Yesterday, Katie wrote about the CBO projections on the Republican health care bill that aims to replace Obamacare. While it cuts the deficit by $337 billion over the next ten years, premiums will continue to go up and over 20 million would remain without health insurance by 2020 (with 14 million projected to lose their coverage). That figure is the one the Left is going to hammer home on the airwaves. The narrative has already been microwaved: this GOP replacement bill will kill people. Yet, has Obamacare saved lives? No. And repealing the bill wouldn’t kill anyone either. Most of the new enrollees through the Affordable Care Act came from Medicaid expansion. That’s not necessarily a beacon for better care. The Manhattan Institute’s analysis noted how President Obama’s health care overhaul hasn’t saved a single life. Moreover, states that expanded Medicaid, a core provision of Obamacare, fared worse in terms of mortality rates [emphasis mine]:
The ACA has had positive effects for specific individuals who have gained access to health care that they may not have had under previous law. By dramatically increasing government spending on health care, it also has relieved financial pressure on beneficiaries of that spending. One might further argue that the promise of coverage has valuable emotional or psychological effects. But defenders of the law make a much stronger claim: that the expansion of health-insurance coverage under the ACA has broad public health benefits and is saving thousands of lives—lives that will be lost in the event of repeal. This is not true.
To support this claim, ACA champions point to studies showing a statistical relationship between health-insurance coverage and declines in mortality. Two studies, in particular, have received significant attention: a 2009 study in the American Journal of Public Health4 that found “[l]ack of health insurance is associated with as many as 44,789 deaths per year in the United States”; and a 2014 study in the Annals of Internal Medicine5 that found “for approximately every 830 adults who gained insurance, there was 1 fewer death per year.”
But these studies focus on private, not public, insurance coverage. The AJPH study explicitly excludes Medicaid recipients from its analysis.6 The AIM study examines the effects of the Massachusetts health-care reform in 2006, which primarily expanded private insurance coverage.7 Thus, both studies suggest that a policy whose effect is to increase private insurance coverage could have substantial public health benefits. The ACA is not that policy.
If the ACA were, in fact, saving thousands of lives each year, that effect should appear in the nation’s public health data—in particular, in the measures of age-adjusted mortality and life expectancy. But something strange has happened in the past several years during ACA implementation: mortality stopped improving. In 2015, for the first time in decades, American life expectancy decreased.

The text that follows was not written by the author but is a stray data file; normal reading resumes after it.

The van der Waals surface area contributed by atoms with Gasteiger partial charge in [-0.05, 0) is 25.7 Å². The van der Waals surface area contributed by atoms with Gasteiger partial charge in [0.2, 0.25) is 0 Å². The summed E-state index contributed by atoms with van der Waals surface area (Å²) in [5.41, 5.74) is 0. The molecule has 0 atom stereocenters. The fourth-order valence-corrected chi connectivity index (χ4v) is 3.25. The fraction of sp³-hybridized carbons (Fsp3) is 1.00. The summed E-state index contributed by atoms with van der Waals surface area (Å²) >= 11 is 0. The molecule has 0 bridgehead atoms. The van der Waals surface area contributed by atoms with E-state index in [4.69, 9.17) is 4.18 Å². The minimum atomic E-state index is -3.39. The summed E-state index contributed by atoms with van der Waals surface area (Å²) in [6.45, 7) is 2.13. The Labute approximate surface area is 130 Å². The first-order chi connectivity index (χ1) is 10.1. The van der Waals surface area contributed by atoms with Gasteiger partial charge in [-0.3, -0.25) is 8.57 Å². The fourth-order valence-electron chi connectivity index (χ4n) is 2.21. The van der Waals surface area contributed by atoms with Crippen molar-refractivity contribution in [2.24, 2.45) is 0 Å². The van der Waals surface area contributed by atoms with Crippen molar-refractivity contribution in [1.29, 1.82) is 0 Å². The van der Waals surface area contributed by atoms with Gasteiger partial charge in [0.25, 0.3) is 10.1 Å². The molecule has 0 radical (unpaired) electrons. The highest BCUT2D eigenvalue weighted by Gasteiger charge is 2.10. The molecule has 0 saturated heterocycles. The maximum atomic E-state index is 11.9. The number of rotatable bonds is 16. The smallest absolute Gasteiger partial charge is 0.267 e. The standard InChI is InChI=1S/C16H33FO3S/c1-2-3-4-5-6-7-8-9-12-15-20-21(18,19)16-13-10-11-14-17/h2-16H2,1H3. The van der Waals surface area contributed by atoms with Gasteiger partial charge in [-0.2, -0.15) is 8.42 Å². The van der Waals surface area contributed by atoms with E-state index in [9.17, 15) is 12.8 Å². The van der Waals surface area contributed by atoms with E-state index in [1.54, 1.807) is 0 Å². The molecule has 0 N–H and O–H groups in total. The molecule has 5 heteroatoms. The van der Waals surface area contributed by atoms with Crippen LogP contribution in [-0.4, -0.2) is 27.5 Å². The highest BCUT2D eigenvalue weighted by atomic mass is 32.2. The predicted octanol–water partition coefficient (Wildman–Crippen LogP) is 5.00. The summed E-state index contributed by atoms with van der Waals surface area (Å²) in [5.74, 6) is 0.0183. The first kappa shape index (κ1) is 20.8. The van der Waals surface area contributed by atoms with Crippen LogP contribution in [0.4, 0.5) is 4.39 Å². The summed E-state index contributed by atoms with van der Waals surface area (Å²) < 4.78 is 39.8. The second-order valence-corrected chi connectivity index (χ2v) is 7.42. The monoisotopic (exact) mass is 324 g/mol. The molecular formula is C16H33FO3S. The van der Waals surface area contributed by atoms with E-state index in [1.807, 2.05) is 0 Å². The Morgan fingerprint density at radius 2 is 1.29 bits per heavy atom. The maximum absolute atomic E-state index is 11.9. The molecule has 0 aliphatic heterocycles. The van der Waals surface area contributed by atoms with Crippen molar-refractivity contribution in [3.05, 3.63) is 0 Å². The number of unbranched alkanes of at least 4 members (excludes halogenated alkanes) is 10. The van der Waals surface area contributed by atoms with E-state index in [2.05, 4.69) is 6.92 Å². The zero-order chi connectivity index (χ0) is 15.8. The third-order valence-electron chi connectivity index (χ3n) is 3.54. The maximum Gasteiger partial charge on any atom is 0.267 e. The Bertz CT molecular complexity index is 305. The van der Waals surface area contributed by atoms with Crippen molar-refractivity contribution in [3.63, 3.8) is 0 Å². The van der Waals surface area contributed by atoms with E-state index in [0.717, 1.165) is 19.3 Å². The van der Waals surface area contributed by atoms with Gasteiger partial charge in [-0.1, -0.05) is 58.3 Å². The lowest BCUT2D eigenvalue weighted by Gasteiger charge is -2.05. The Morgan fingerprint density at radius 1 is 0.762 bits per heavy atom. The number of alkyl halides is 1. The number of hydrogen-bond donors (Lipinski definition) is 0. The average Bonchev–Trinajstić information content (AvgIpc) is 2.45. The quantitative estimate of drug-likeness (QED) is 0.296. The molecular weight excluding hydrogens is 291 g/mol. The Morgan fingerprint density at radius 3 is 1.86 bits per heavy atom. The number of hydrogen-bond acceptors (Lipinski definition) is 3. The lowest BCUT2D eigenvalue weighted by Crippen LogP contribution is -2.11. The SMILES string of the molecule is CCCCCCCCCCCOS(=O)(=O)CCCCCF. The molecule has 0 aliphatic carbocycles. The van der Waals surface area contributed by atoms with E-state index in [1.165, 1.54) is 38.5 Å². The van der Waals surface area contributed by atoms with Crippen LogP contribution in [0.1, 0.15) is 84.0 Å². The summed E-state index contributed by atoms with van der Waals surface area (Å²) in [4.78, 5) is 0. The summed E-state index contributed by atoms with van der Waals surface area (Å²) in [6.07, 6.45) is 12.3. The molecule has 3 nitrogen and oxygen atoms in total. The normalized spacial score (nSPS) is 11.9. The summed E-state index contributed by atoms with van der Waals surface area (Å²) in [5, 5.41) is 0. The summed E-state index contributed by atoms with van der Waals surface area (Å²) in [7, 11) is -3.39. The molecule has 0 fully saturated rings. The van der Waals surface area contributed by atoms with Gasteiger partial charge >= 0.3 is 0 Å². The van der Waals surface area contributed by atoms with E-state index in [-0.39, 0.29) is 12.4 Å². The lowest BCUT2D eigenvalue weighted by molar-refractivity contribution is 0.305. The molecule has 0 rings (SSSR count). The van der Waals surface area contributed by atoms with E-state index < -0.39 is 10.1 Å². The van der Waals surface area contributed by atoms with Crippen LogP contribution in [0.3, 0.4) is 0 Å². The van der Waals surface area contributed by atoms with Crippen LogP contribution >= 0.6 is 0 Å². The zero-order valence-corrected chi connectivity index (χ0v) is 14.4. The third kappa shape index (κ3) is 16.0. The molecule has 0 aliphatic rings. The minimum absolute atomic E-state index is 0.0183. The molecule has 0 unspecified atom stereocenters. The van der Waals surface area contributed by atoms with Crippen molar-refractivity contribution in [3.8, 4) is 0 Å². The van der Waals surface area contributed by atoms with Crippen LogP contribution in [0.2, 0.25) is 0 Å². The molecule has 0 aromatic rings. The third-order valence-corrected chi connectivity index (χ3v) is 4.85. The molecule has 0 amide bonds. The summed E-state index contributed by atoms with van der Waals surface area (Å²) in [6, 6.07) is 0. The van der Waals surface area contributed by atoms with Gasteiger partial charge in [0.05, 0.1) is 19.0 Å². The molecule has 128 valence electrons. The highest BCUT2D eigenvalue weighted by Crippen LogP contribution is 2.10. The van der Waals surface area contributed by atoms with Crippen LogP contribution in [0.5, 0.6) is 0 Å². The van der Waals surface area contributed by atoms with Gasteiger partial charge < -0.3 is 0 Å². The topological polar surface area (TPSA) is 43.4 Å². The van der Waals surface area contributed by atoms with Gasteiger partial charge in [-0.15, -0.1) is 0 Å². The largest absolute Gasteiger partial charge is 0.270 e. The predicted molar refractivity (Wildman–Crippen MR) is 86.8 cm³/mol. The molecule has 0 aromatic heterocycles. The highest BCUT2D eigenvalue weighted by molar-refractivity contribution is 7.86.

According to the Centers for Disease Control (CDC), 732 out of every 100,000 Americans died in 201320 after adjusting for the changing demographic composition of the country.21 That figure fell in 2014—as it had fallen in 19 of the prior 20 years—to 725 out of every 100,000. But in 2015, the figure jumped back up to 733; only the second such increase in more than 20 years and the first to erase the prior year’s gains.22 This represented 30,000 more deaths in 2015 than had the mortality rate remained at the 2014 level; 80,000 more than had it fallen during 2014 and 2015 at the average annual rate of 10.5 per 100,000 seen during 2000–2013.
Perhaps some other phenomenon was responsible for the rise in mortality rates, and so, compared with what might have happened, the ACA improved matters. But this does not appear to be the case. Thanks to the split between states that did and did not choose to expand Medicaid under the ACA, a natural control group exists.23 Did states that embraced the ACA’s Medicaid expansion at least fare better than those that rejected it in this environment of rising mortality? No. In fact, they fared worse: states that expanded Medicaid in 2014 saw mortality increase by nine per 100,000 in 2015 while non-expansion states saw an increase of six per 100,000.
Granted, health care policy wonk Avik Roy wrote about the "
Despite all of these adjustments, surgical patients on Medicaid were nearly twice as likely to die before leaving the hospital than those with private insurance.
Patients on Medicare were 45% more likely to die than those with private insurance; the uninsured were 74% more likely; and Medicaid patients 93% more likely. That is to say, despite the fact that we will soon spend more than $500 billion a year on Medicaid, Medicaid beneficiaries, on average, fared worse than those with no insurance at all.
So, as you can see, there really is nothing to the narrative that will be unleashed upon us insisting that repealing Obamacare will kill people. It also hasn’t really improved care to begin with either.